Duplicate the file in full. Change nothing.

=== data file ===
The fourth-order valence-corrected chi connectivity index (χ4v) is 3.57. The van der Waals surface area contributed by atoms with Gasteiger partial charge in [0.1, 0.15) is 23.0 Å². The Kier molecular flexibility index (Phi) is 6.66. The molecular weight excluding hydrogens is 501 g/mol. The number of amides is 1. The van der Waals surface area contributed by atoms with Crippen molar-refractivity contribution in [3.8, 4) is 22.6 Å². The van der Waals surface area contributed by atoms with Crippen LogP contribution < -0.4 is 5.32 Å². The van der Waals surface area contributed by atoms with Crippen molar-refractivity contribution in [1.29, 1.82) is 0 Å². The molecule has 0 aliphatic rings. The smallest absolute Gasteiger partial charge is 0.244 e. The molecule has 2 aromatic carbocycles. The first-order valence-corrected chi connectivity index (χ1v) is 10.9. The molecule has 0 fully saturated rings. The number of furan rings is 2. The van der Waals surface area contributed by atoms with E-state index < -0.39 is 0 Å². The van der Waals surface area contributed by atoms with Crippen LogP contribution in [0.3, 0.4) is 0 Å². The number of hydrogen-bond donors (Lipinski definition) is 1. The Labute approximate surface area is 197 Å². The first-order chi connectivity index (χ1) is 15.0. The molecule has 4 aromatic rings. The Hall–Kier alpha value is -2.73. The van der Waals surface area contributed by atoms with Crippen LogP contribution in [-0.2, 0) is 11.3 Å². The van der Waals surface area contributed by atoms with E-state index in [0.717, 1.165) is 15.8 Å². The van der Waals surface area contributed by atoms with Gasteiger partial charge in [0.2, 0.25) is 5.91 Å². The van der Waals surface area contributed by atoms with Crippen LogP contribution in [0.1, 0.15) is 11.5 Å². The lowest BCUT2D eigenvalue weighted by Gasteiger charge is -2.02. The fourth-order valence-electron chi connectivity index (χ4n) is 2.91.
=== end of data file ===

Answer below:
The fourth-order valence-corrected chi connectivity index (χ4v) is 3.57. The van der Waals surface area contributed by atoms with Gasteiger partial charge in [0.1, 0.15) is 23.0 Å². The Kier molecular flexibility index (Phi) is 6.66. The molecular weight excluding hydrogens is 501 g/mol. The number of amides is 1. The van der Waals surface area contributed by atoms with Crippen molar-refractivity contribution in [3.8, 4) is 22.6 Å². The van der Waals surface area contributed by atoms with Crippen LogP contribution < -0.4 is 5.32 Å². The van der Waals surface area contributed by atoms with Crippen molar-refractivity contribution in [1.29, 1.82) is 0 Å². The molecule has 0 aliphatic rings. The smallest absolute Gasteiger partial charge is 0.244 e. The molecule has 2 aromatic carbocycles. The first-order valence-corrected chi connectivity index (χ1v) is 10.9. The molecule has 0 fully saturated rings. The number of furan rings is 2. The van der Waals surface area contributed by atoms with E-state index < -0.39 is 0 Å². The van der Waals surface area contributed by atoms with Crippen LogP contribution in [0.3, 0.4) is 0 Å². The number of hydrogen-bond donors (Lipinski definition) is 1. The Labute approximate surface area is 197 Å². The first-order chi connectivity index (χ1) is 15.0. The molecule has 4 aromatic rings. The Hall–Kier alpha value is -2.73. The van der Waals surface area contributed by atoms with Crippen LogP contribution in [-0.2, 0) is 11.3 Å². The van der Waals surface area contributed by atoms with E-state index in [0.717, 1.165) is 15.8 Å². The van der Waals surface area contributed by atoms with Gasteiger partial charge in [0.2, 0.25) is 5.91 Å². The van der Waals surface area contributed by atoms with Crippen LogP contribution in [0.1, 0.15) is 11.5 Å². The lowest BCUT2D eigenvalue weighted by Gasteiger charge is -2.02. The fourth-order valence-electron chi connectivity index (χ4n) is 2.91.